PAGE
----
So I recently found out the hard way that reverting back to an earlier/older EdgeRouter firmware image also reverts back to the configuration at the time of upgrade to the newer firmware. I expected the current (latest) configuration to remain active regardless of which firmware version you're running. In my case the router was upgraded to the 2.0.x firmware in our lab, before all production configuration was configured. When troubleshooting an issue I decided to downgrade the firmware just to confirm that this wasn't a result of a possible bug in the 2.0.x firmware. After reverting to the 1.10.x firmware I lost remote access to the router. When connecting to the console port I managed to log in and concluded that the settings ware as they ware at the time of the upgrade to the 2.0.x firmware. Luckily I made a back-up before reverting to the previous firmware so I was able to recover to the production configuration quickly.

username@router:~$ set system image default-boot 
The system currently has the following image(s) installed:

v2.0.9-hotfix.2.5402463.210511.1317 (running image) (default boot)
v1.10.7.5127989.181001.1228    

Are you sure you want to switch images? (Yes/No) [Yes]: Yes
Moving images...
Done
Switched from
  Version:      v2.0.9-hotfix.2.5402463.210511.1317
to
  Version:      v1.10.7.5127989.181001.1228
username@router:~$ reboot
Proceed with reboot? [confirm][y]

I thought this might be a word of caution to my peers :)

Last Sunday evening I published an extensive report on Flow Curaçao's internet service. At the time of writing I, as many others (if not for all Flow hybrid fiber customers), were having intermittent speed issues.

Once published the article was immediately picked up by Flow/CWC employes and immediately contacted me on the matter, requesting more in depth info, including subscriber information so they can investigate my findings and narrow down the problem.

I have to say that I am very pleased with the level of commitment shown from the Flow/CWC team to get to the bottom of the issue.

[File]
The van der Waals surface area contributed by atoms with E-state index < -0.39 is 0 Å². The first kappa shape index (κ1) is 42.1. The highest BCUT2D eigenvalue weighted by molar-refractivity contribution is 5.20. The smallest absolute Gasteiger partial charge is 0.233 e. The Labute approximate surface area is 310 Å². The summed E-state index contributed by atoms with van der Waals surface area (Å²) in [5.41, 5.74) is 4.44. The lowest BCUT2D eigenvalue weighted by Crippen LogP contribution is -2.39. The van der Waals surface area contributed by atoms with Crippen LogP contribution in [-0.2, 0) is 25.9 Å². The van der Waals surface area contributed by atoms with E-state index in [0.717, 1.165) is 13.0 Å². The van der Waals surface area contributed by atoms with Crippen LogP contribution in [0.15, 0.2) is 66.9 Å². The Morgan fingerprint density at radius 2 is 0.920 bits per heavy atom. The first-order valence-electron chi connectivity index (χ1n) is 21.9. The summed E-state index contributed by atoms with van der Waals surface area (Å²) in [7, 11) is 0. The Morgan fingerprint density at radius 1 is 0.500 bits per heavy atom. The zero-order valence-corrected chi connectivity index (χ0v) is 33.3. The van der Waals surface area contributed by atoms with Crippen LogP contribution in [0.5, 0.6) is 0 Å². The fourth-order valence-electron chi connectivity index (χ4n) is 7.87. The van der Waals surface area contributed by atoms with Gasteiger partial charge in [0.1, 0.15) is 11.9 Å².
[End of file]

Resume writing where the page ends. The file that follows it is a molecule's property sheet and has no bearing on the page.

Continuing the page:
Therefor I am excited to announce that yesterday (June 15th) the issue was identified and resolved. The issue was a defective interface on a 3rd party provider’s core network.

I can confirm that indeed the issue hasn’t returned since around midday yesterday:

The above graph data are the combined datapoints from June 15th. In the graph it’s clear that since around 12pm no speeds below 1Mbit/s have been measured, indicating that the previously identified issue has not been observed.
(please ignore the difference in top speeds before/after around 14.30pm as I configure QoS rules to limit the impact on our bandwidth utilization)

A big thank you to the Flow/CWC team for their dedication. And if you’re a Flow internet customer you owe me a beer!

It shouldn’t have gone unnoticed to, the continuous complaints about Flow’s internet service in the press and on social media. I’ve noticed this as well. Before COVID the service was OK (as in usable), but during the COVID lockdown I began experiencing degraded speeds to (my own) servers (abroad) and other internet applications. Unfortunately, this trend has continued over the past months. Ultimately to the point where the service is almost unusable at times.

I wish this was an exception, but it isn’t. Because of moments like these the service becomes unusable…
I wish this was an exception, but it isn’t. Because of moments like these the service becomes unusable…

This frustrated me as a “user” (client of the service/company) and an IT professional providing digital services where users are experiencing degraded performance, hence resulting in a degraded experience of my “service”.

To the point that I moved around one application from one service provider in Miami to another to get better “peering” (connectivity) with Flow’s network. This mitigated performance during the first lockdown but at this time we’re experiencing the same, well, far worse issues than we did previously.

This comes at a cost: both in hosting costs, labor (long nights migrating applications between hosts) and economic cost of not being able to deliver a good service to our end users (loosing revenue).

Aside from “cloud” services that we provide, we also spent many unnecessary hours trying to troubleshoot issues at (Sincere ICT’s) customers, having to prove that stability issues of the services they consume weren’t a result of internal network issues. Therefor assuming, because I couldn’t prove at the time, that these issues were a result of Flow’s service.

The economic impact of these issues is enormous, this makes businesses in Curaçao uncompetitive compared to the rest of the region or the world…

Hi there!

It was long overdue for me to revive my blog so I can share my thoughts, findings and projects I'm working on (personally). I won't write juicy articles frequently, but there's a juicy one in the making now. Stay tuned...

About Michel

Michel is a ICT professional on the beautiful island of Curaçao. Founded Sincere ICT Solutions B.V. in 2013 from which we provide managed ICT services and consultancy for a wide range of customers.